Winter 2022 Newsletter
Implant therapy has become standard in today’s dentistry. Unfortunately, not all offices are aware of the implant maintenance necessary to keep these implants in the mouth and healthy. Studies have shown that 4 out of 10 patients who received implants suffer from complications within a nine-year period.
So, what needs to be done to have continued success in our implant therapies? Proper maintenance. This includes detailed instructions on home care, identification of peri-implant mucositis, and periimplantitis, and how to deal with these complications.
Peri-implant mucositis is inflammation of the soft tissue. This can be caused by poor oral hygiene, poor restorative margins, subgingival plaque and/ or calculus or residual cement. It can also be a result of placing the implant in an area of inadequate keratinized tissue. If left untreated, this can lead to periimplantitis which involves bone loss, thread exposure and exudate. This is often a result of a change in the implant biofilm, titanium destabilization of the implant surface or even a history of previous periodontitis. Once this begins, it is very difficult to stop the process and have a good long-term prognosis for implant stability.
Once diagnosed, several therapies can be provided.
1. Traditional therapy was to debride the site with titanium instruments. Flushing the site with chlorhexidine and the use of oral antibiotics. Even with this therapy, most implants required further surgical intervention.
2. Surgical intervention included flap reflection, debridement, cement removal, recontouring of the implant surface, osseous recontouring or osseous regeneration. Some therapists also used chlorhexidine rinses, citric acid, hydrogen peroxide and fluorides to treat the implant site. Unfortunately, no chemotherapeutic has been found to be superior to normal saline. In fact, chlorhexidine can have cytotoxic effects on the healing of the tissues. So, LESS therapy is actually MORE for treating periimplantitis.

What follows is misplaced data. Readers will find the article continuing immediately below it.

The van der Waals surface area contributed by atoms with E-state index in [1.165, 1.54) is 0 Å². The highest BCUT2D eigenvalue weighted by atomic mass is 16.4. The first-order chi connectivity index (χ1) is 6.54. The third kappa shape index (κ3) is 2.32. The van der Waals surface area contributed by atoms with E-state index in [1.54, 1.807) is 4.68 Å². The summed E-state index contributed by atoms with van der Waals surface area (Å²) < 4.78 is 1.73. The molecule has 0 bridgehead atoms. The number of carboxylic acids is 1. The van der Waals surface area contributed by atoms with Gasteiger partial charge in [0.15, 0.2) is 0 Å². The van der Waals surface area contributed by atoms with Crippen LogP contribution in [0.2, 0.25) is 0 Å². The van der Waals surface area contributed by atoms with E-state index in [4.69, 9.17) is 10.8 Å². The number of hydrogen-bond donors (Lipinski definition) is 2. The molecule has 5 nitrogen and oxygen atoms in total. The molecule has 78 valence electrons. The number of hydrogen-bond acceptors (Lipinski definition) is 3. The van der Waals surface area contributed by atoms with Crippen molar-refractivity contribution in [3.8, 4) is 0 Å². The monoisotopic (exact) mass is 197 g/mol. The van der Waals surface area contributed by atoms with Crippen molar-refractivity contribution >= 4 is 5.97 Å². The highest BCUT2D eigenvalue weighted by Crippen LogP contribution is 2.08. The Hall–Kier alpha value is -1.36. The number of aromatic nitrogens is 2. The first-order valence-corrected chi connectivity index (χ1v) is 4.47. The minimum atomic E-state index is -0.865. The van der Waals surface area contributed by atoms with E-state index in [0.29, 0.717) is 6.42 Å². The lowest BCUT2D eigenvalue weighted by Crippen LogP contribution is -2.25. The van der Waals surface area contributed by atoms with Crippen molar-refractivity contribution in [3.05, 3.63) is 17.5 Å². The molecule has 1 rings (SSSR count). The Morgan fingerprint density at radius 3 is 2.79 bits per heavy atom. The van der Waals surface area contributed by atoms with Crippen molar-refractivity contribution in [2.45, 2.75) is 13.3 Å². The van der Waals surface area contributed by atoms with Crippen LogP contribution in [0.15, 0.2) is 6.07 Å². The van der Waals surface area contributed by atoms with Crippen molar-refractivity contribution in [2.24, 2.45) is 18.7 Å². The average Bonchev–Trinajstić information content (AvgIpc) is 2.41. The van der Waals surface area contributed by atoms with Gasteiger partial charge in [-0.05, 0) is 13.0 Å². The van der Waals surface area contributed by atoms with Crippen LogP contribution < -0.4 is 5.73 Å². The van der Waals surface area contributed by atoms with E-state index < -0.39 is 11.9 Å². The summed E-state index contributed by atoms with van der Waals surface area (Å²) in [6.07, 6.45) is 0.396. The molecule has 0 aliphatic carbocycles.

3. Current guidelines include regular 3-month maintenance, diagnosis, removal of prostheses on a regular basis for proper cleansing, and radiographic monitoring.
4. If therapy is needed, then it should be specific to the problem. If the problem is soft tissue, do you need additional keratinized tissue (soft tissue grafting) around the implant? If bone loss is present, do you need to open the tissues, clean the site and regenerate (bone grafting). Do you need to check the occlusion and the margins of the restorations?
5. Maintenance should include the use of electric toothbrushes, waterjets, antimicrobial varnishes, the cleansing of the fixed and removable prostheses and the replacement of screws for screw retained fixtures.
Even with these preventions, implant failure can still occur. Closer maintenance will increase the life span of implants and hopefully they will become forever prostheses.
Best wishes for a happy and healthy New year!
Dr. Nancy A. Barnett and staff